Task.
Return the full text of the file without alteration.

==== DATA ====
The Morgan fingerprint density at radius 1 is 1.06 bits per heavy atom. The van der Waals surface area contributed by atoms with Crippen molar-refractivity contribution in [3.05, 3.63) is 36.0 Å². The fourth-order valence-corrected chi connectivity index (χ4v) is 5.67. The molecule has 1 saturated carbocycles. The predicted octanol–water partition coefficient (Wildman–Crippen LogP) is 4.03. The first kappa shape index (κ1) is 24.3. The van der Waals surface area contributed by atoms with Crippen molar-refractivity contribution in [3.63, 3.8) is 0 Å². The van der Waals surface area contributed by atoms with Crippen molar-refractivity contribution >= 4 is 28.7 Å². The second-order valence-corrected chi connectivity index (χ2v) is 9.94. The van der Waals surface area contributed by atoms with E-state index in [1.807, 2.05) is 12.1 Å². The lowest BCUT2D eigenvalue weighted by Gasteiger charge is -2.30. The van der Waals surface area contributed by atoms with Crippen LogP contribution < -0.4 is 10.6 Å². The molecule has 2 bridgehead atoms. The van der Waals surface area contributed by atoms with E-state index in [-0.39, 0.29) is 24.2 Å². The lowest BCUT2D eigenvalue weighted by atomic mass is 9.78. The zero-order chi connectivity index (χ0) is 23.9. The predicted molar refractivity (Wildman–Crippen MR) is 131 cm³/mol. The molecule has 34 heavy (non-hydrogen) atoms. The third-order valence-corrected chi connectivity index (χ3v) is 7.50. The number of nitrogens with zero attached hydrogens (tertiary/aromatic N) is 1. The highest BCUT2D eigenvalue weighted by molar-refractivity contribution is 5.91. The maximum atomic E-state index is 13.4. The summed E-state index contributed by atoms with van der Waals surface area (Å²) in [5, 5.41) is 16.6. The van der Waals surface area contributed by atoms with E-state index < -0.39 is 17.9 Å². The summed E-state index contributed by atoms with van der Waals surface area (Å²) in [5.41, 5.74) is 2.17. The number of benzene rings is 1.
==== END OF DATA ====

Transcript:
The Morgan fingerprint density at radius 1 is 1.06 bits per heavy atom. The van der Waals surface area contributed by atoms with Crippen molar-refractivity contribution in [3.05, 3.63) is 36.0 Å². The fourth-order valence-corrected chi connectivity index (χ4v) is 5.67. The molecule has 1 saturated carbocycles. The predicted octanol–water partition coefficient (Wildman–Crippen LogP) is 4.03. The first kappa shape index (κ1) is 24.3. The van der Waals surface area contributed by atoms with Crippen molar-refractivity contribution in [3.63, 3.8) is 0 Å². The van der Waals surface area contributed by atoms with Crippen molar-refractivity contribution >= 4 is 28.7 Å². The second-order valence-corrected chi connectivity index (χ2v) is 9.94. The van der Waals surface area contributed by atoms with E-state index in [1.807, 2.05) is 12.1 Å². The lowest BCUT2D eigenvalue weighted by Gasteiger charge is -2.30. The van der Waals surface area contributed by atoms with Crippen LogP contribution < -0.4 is 10.6 Å². The molecule has 2 bridgehead atoms. The van der Waals surface area contributed by atoms with E-state index in [-0.39, 0.29) is 24.2 Å². The lowest BCUT2D eigenvalue weighted by atomic mass is 9.78. The zero-order chi connectivity index (χ0) is 23.9. The predicted molar refractivity (Wildman–Crippen MR) is 131 cm³/mol. The molecule has 34 heavy (non-hydrogen) atoms. The third-order valence-corrected chi connectivity index (χ3v) is 7.50. The number of nitrogens with zero attached hydrogens (tertiary/aromatic N) is 1. The highest BCUT2D eigenvalue weighted by molar-refractivity contribution is 5.91. The maximum atomic E-state index is 13.4. The summed E-state index contributed by atoms with van der Waals surface area (Å²) in [5, 5.41) is 16.6. The van der Waals surface area contributed by atoms with E-state index < -0.39 is 17.9 Å². The summed E-state index contributed by atoms with van der Waals surface area (Å²) in [5.41, 5.74) is 2.17. The number of benzene rings is 1.